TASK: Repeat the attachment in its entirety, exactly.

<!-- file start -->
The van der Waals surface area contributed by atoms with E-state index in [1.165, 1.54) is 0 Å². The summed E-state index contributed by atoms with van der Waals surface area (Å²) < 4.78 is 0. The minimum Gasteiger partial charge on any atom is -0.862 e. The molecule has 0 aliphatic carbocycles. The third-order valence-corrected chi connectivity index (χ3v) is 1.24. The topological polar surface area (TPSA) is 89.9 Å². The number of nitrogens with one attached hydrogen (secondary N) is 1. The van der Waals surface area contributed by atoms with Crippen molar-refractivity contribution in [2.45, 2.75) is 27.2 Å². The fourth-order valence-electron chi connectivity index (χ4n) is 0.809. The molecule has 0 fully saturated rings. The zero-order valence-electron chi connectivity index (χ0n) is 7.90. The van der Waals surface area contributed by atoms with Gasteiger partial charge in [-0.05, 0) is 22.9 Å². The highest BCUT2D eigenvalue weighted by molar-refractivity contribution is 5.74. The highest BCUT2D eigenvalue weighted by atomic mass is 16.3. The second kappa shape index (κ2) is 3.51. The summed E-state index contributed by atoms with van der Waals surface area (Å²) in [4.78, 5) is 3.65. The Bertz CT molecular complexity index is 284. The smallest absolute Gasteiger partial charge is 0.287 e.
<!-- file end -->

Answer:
The van der Waals surface area contributed by atoms with E-state index in [1.165, 1.54) is 0 Å². The summed E-state index contributed by atoms with van der Waals surface area (Å²) < 4.78 is 0. The minimum Gasteiger partial charge on any atom is -0.862 e. The molecule has 0 aliphatic carbocycles. The third-order valence-corrected chi connectivity index (χ3v) is 1.24. The topological polar surface area (TPSA) is 89.9 Å². The number of nitrogens with one attached hydrogen (secondary N) is 1. The van der Waals surface area contributed by atoms with Crippen molar-refractivity contribution in [2.45, 2.75) is 27.2 Å². The fourth-order valence-electron chi connectivity index (χ4n) is 0.809. The molecule has 0 fully saturated rings. The zero-order valence-electron chi connectivity index (χ0n) is 7.90. The van der Waals surface area contributed by atoms with Gasteiger partial charge in [-0.05, 0) is 22.9 Å². The highest BCUT2D eigenvalue weighted by molar-refractivity contribution is 5.74. The highest BCUT2D eigenvalue weighted by atomic mass is 16.3. The second kappa shape index (κ2) is 3.51. The summed E-state index contributed by atoms with van der Waals surface area (Å²) in [4.78, 5) is 3.65. The Bertz CT molecular complexity index is 284. The smallest absolute Gasteiger partial charge is 0.287 e.